Send to

Choose Destination
See comment in PubMed Commons below
Ann Surg. 1992 Feb;215(2):172-8.

Malrotation of the intestine in children.

Author information

Division of Pediatric Surgery, Children Hospital of Los Angeles, California.


Intestinal malrotation may be complicated by volvulus and intestinal necrosis. One hundred two children (64 male, 38 female) undergoing surgical abdominal exploration from 1977 to 1987 had malrotation. Fifty-two patients were less than 7 days of age, 13 from 8 to 30 days, 26 from 31 to 365 days, and 11 were older than 1 year of age. Of infants, 39 of 65 had 40-week gestations, 18 of 65 had 36- to 39-week gestations, and 8 of 65 had less than 36-week gestations. Chief symptomatology included: bilious emesis (47), intestinal obstruction (19), abdominal pain (11), and bloody stools (7). Seventy patients had congenital anomalies (50 single, 20 multiple). Diagnostic evaluations included 56 upper gastrointestinal series and 27 barium enemas. Each patient underwent correction of malrotation and appendectomy, and correction of congenital anomalies (omphalocele-9, gastroschisis-6, diaphragmatic hernia-7). Complications included short gut (2), sepsis (5), feeding difficulties (2), pneumonia (3), small bowel obstruction (2), and other (15). Nine patients (8.8%) died (trisomy 18-1, trisomy 13-1, intestinal necrosis-3, hepatic failure-1, prematurity-1, other sepsis-2). Two hundred sixteen children with intestinal malrotation have been treated from 1937 to 1987. Mortality rate has improved from 23% to 2.9%.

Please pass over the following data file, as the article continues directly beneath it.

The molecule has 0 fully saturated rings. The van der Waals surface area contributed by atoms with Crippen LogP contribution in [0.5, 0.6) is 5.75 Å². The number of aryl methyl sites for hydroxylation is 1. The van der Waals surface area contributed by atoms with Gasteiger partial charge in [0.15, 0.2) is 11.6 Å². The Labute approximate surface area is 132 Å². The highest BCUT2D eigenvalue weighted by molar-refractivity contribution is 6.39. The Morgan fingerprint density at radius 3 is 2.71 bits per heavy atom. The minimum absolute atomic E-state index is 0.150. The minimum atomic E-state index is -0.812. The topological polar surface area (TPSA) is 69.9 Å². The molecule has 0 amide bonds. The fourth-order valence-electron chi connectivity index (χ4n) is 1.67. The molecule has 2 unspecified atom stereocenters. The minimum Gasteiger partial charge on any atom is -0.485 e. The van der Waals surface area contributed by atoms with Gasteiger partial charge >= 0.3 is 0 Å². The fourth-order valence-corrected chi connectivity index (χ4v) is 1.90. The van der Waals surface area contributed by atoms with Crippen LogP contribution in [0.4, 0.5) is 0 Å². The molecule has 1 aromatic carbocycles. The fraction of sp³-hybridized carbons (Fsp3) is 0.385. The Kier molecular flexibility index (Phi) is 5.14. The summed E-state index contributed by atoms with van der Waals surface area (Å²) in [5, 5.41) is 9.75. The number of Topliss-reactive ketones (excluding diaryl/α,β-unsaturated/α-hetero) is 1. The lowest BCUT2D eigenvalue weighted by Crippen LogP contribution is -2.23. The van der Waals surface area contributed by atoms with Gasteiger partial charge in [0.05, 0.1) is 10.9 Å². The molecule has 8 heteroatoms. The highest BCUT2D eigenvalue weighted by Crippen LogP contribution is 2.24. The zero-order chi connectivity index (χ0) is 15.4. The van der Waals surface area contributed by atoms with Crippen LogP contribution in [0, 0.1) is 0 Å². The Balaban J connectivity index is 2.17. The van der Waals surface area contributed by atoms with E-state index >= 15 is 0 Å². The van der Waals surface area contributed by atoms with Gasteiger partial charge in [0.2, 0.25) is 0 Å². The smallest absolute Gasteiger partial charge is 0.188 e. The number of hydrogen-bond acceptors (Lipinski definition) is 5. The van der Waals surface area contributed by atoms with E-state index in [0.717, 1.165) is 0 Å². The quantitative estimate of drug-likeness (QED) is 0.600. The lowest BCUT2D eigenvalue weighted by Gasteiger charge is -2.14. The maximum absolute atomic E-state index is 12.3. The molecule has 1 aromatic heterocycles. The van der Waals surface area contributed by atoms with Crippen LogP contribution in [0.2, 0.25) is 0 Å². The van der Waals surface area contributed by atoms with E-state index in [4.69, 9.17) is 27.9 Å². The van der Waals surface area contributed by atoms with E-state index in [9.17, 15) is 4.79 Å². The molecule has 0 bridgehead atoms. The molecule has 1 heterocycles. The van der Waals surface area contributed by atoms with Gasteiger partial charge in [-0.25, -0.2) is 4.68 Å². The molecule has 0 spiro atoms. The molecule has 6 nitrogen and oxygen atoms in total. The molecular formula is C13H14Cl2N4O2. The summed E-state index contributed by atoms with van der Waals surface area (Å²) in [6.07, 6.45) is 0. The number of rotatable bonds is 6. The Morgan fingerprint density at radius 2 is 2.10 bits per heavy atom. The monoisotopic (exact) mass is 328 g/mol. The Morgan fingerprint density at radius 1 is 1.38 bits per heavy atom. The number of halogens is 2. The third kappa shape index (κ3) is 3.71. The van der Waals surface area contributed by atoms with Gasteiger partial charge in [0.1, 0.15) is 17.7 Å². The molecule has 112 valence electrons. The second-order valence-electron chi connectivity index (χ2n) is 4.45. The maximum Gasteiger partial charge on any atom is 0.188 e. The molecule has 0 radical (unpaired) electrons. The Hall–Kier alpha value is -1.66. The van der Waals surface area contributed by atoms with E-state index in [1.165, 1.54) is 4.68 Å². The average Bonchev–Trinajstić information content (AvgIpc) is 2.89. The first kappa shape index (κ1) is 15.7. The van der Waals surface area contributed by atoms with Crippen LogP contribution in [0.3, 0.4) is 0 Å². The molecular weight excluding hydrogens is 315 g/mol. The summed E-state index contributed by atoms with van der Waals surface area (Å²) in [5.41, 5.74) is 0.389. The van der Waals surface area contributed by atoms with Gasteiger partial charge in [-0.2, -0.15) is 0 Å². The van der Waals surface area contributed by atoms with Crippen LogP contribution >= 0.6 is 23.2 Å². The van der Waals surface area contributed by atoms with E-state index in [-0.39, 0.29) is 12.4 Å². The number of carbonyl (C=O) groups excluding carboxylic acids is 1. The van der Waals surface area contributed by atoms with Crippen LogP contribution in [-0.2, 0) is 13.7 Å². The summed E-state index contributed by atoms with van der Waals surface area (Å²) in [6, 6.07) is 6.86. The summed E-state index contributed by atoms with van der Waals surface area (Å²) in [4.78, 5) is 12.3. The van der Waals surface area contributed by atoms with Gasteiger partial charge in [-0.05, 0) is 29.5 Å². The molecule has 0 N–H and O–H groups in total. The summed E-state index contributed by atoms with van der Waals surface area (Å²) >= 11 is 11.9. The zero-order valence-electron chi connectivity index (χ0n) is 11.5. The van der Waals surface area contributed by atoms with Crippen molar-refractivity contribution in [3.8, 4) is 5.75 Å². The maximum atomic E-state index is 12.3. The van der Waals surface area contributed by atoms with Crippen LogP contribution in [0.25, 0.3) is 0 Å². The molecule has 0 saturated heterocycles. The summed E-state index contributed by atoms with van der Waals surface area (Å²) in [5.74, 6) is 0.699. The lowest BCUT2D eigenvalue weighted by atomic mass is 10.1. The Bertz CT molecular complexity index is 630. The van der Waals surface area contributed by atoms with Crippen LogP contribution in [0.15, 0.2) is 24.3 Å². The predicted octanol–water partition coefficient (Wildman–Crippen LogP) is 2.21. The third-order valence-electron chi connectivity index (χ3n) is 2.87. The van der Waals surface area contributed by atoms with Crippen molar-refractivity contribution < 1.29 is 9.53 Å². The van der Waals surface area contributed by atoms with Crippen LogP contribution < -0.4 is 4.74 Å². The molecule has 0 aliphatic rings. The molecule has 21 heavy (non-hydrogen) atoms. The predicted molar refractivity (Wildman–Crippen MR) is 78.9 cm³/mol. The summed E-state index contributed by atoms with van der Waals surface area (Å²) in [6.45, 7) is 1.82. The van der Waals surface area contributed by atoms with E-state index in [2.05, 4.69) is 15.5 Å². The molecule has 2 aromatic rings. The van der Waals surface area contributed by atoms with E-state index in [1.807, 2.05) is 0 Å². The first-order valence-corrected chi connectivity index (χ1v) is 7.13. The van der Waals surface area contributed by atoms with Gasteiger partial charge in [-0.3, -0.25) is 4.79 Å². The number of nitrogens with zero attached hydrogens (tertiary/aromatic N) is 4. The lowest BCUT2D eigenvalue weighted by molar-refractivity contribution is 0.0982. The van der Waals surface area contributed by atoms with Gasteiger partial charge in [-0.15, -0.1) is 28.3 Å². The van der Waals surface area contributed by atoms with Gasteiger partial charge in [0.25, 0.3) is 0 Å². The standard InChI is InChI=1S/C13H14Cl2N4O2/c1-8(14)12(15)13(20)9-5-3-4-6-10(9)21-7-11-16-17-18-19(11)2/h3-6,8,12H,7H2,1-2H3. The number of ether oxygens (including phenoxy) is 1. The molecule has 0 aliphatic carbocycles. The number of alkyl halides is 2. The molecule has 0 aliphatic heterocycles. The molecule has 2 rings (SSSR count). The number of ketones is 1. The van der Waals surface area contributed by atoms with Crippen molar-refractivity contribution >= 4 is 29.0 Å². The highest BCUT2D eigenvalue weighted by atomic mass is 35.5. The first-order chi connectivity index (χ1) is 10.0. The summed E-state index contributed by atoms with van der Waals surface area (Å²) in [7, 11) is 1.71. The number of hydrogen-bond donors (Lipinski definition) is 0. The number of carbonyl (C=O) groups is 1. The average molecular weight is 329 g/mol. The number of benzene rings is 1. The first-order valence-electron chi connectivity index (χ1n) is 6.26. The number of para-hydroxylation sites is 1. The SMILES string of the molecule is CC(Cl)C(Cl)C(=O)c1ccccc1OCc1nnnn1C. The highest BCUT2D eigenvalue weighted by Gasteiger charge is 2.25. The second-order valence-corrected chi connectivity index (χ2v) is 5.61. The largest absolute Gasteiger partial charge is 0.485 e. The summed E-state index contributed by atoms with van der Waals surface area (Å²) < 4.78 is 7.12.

[Indexed for MEDLINE]
Free PMC Article
PubMed Commons home

PubMed Commons


    Supplemental Content

    Full text links

    Icon for Wolters Kluwer Icon for PubMed Central
    Loading ...
    Support Center